Transgender Inclusion for LGBT Organizations

May 2012 | Harper Jean Tobin, Policy Counsel, National Center for Transgender Equality

Organizations serving LGBT older adults regularly ask the National Resource Center, or my organization, the National Center for Transgender Equality (NCTE), how they can better serve transgender people. They may not see trans older adults taking advantage of their services and programs, or they may feel staff or volunteers are unprepared to adequately serve this segment of the community. They may even have encountered prejudice against trans older adults among other LGBT community members. These are common challenges for LGBT organizations of all kinds. The following advice is adapted from Opening the Door to the Inclusion of Transgender People: The Nine Keys to Making Lesbian, Gay, Bisexual and Transgender Organizations Fully Transgender Inclusive a publication of NCTE and the National Gay and Lesbian Task Force. These principles can help guide organizations toward full inclusion of transgender older adults.

The Basics

  • Work toward inclusion at every organizational level. Transgender people should be among your clients, members, guest speakers and event participants, volunteers, staff and board members. Get to know the trans community, organizations, advocates and trans-friendly faith organizations in your area. These may not include many trans older adults, but these connections will help you recruit and include trans older adults. Visible trans participation and leadership tends to attract more participation by trans people. Try not to rely on the leadership of one or a select few people to act as a representative of the entire trans community – try to be include trans people in all aspects of your organization. This takes time but is worth the effort.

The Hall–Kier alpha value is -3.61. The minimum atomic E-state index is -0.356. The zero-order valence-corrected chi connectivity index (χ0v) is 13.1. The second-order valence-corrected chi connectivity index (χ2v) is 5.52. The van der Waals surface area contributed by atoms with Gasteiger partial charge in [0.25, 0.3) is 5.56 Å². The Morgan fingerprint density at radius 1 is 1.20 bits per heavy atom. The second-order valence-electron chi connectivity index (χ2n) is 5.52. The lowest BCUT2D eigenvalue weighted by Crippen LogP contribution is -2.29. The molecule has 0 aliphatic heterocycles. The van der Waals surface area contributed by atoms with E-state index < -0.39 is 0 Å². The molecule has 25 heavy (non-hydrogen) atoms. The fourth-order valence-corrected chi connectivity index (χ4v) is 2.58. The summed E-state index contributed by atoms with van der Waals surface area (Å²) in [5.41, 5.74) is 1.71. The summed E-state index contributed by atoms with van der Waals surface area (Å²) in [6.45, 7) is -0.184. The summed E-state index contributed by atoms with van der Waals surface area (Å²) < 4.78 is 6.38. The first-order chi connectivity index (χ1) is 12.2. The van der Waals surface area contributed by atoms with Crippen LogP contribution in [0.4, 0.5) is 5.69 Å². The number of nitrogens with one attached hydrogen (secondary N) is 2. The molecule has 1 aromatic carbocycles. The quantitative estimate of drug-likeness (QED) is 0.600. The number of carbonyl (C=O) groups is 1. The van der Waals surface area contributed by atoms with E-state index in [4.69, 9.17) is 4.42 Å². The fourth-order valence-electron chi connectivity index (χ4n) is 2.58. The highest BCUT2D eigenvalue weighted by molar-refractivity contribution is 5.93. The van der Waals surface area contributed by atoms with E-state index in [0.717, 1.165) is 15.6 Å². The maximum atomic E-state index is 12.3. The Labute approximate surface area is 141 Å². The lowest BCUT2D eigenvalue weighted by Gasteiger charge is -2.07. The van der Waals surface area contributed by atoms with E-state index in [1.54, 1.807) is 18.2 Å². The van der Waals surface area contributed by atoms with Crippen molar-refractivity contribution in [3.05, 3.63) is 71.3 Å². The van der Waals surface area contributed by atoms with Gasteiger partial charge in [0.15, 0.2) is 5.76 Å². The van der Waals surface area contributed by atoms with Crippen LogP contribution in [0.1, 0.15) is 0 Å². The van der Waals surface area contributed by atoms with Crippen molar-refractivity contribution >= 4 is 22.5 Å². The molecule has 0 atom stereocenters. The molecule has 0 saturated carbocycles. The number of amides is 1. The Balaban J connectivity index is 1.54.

• Recognize the diversity of the trans community. Trans older adults are diverse in gender, race, religion, income, education, ability and sexual orientation. Again, recruiting a broad range of trans people takes time, and the trans individuals and organizations that are most visible in your community might not be very diverse.
  • Educate yourself about transgender people’s lives, experiences and concerns. Make a personal commitment to increase your knowledge through reading, research, and attending educational events. The onus should not be on individual trans people to provide basic education. If possible, arrange for training focused on transgender cultural competence.
  • Adopt a policy of respect. Understand that every person’s gender identity is who they are, and is entitled to respect. Simply put, this means that if a person identifies as a woman, she should be treated as a woman; if a person identifies as a man, he should be treated as a man.

Programs and Policies

  • Review your language. Does the language used in your literature, website or other communications reflect the experiences and concerns of transgender people? Are the names of your organization, events, and programs inclusive? You should be talking about gender identity as well as sexual orientation, transphobia as well as homophobia, and who people are as well as who they love.
  • Review your forms. Do your intake forms assume that everyone is gay, lesbian or bisexual, or that everyone identifies as male or female (most trans people do, but some do not). Do your forms allow people to identify themselves as transgender whether they are male or female?